Environmental concerns aired
Arctic Bay residents speak out against nearby mine
by Jeff Colbourne
ARCTIC BAY (Oct 13/97) - When Nunavut Impact Review Board officials met in Arctic Bay late last month, they got an earful from citizens in the community.
Low-level flying and contamination from Nanisivik Mine's tailing pond were at the top of the list.
"There's a problem with low-level flying and where they go is where the caribou are," said Arctic Bay Mayor Silas Attagutsiak.
"Some of the hunters always see helicopters flying around surveying."
Attagutsiak said the board told council it would get back to it on the issue of low-level flying and contamination but said he doesn't think anything will come of it.
In addition to worries about the pollution from the mine at Nanisivik, Attagutsiak voiced disappointment with the mine's hiring practices.
He said even though an agreement was signed in 1974 indicating 60-per-cent Inuit employment, the mine has failed to come even remotely close to that target over the years.
This in a community where there's a 32-per-cent unemployment rate, said Attagutsiak.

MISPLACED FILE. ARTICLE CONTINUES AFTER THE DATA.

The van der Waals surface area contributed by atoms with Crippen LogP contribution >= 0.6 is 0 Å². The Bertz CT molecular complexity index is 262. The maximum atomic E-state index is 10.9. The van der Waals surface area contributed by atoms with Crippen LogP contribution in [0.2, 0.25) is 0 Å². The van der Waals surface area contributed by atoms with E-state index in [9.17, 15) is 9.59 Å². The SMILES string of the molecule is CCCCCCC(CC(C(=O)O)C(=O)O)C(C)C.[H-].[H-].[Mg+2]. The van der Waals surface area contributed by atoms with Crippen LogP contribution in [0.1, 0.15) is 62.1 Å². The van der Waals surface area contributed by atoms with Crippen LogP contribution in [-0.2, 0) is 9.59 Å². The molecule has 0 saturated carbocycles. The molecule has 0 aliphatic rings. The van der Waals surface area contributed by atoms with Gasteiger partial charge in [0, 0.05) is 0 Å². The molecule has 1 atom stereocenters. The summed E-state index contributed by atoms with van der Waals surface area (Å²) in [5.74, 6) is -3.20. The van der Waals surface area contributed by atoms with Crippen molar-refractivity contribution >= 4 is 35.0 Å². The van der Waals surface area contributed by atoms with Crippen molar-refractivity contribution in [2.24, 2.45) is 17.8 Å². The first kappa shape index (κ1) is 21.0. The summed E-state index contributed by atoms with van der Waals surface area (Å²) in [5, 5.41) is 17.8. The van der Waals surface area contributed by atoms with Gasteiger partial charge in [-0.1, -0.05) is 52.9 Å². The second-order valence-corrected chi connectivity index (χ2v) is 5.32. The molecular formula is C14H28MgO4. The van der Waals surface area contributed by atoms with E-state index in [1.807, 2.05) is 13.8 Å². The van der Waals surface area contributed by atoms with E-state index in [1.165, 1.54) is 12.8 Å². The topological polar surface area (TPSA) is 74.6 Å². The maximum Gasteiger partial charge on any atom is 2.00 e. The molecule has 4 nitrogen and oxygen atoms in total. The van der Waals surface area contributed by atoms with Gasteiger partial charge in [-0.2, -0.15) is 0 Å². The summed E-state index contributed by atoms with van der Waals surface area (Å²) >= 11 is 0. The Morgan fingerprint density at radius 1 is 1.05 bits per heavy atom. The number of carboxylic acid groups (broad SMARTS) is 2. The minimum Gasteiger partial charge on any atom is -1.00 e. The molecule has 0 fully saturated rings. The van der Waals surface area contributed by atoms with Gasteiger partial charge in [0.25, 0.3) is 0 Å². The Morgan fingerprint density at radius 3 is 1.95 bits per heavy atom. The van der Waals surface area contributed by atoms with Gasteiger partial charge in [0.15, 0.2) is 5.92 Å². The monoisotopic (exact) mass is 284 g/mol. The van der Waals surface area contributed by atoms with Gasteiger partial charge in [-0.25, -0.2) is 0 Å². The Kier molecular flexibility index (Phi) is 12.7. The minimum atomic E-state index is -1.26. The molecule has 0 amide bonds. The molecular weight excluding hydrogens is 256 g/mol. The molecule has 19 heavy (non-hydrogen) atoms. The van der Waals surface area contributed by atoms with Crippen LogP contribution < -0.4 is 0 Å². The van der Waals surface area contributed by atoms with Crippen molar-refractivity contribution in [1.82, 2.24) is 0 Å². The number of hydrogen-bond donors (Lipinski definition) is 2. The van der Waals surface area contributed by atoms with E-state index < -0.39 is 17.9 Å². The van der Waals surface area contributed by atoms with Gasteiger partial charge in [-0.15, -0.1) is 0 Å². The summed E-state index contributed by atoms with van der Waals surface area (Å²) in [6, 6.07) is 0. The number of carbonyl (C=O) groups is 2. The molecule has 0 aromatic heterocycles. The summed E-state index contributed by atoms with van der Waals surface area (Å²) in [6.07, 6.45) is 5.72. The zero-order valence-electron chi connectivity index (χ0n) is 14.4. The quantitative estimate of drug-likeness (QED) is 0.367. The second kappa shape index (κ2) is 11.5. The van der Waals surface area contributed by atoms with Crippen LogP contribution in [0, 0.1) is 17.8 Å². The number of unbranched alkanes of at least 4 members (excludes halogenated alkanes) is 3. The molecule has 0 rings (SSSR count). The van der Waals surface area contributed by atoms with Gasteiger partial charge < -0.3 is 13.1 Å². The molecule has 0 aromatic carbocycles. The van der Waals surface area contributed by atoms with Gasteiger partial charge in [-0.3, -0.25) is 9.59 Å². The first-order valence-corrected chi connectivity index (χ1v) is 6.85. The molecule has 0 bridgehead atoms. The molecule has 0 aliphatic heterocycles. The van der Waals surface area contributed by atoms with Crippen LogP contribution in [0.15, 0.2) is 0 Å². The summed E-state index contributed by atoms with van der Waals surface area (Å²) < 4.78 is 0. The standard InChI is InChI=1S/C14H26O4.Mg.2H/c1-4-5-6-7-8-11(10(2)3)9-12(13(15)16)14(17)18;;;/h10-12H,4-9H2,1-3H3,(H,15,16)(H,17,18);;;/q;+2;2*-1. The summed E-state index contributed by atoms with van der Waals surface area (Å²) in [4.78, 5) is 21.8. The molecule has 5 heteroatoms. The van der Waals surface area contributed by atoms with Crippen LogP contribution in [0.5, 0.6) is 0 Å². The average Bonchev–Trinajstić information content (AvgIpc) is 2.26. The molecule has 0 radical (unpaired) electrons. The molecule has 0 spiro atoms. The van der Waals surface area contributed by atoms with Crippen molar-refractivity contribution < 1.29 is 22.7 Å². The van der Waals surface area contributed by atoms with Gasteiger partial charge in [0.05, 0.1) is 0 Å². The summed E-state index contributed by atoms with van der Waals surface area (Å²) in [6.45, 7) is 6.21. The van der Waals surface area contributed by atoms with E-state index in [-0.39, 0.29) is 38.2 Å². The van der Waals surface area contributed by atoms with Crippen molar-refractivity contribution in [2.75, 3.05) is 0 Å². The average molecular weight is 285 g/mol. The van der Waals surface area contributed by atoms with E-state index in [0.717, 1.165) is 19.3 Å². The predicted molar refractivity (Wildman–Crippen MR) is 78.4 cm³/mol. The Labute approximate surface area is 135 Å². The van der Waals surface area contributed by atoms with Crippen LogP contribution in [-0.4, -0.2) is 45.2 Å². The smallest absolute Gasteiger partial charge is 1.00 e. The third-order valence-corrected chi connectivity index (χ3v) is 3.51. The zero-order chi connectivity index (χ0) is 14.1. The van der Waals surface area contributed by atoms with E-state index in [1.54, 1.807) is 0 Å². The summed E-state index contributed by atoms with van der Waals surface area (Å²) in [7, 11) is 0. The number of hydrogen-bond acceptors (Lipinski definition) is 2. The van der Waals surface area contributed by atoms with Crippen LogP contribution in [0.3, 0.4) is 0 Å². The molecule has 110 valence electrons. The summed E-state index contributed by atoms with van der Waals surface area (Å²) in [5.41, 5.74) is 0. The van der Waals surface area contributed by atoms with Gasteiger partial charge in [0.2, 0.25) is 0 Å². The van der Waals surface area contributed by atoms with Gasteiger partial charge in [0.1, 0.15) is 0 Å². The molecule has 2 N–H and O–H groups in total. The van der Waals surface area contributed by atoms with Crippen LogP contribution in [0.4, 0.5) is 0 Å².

"There's only about 16- to 18-per-cent Inuit employment. The only time it got close was in the mid 80s when they had around 30 per cent.
For the most part, Newfoundlanders retrained by the federal government under Cod Moratorium initiatives are being hired instead of Inuit to work at the mine, he said.
Council has met with the mine many times over the years to improve conditions but nothing has been resolved, Attagutsiak said.
Ron Light, general Manager for CanZinco Ltd., Nanasivik Mine said concern over the mines tailings pond is unwarranted.
"Our tailings pond is in a licensed containment area," said Light. "And anything that blows out is reported as a spill."
To prevent high winds from blowing tailings around, Light said they spray the pond over with water to cover it with a sheet of ice.
"We call it a capping process," he said.
In response to Attagutsiak's concern over Inuit employment, Light said the mine is making more efforts to bring the number of Northern employees up.
Later this month the mine is planning to meet with Arctic Bay elders and discuss discipline at the mine and find out why some Inuit have such a tough time making it to work on time.
Light said there's always been a problem getting miners in Arctic Bay to get to work on time, to stay with the company and go on into apprenticeship programs.
"I think we're working hard to increase our northern employees," said Light.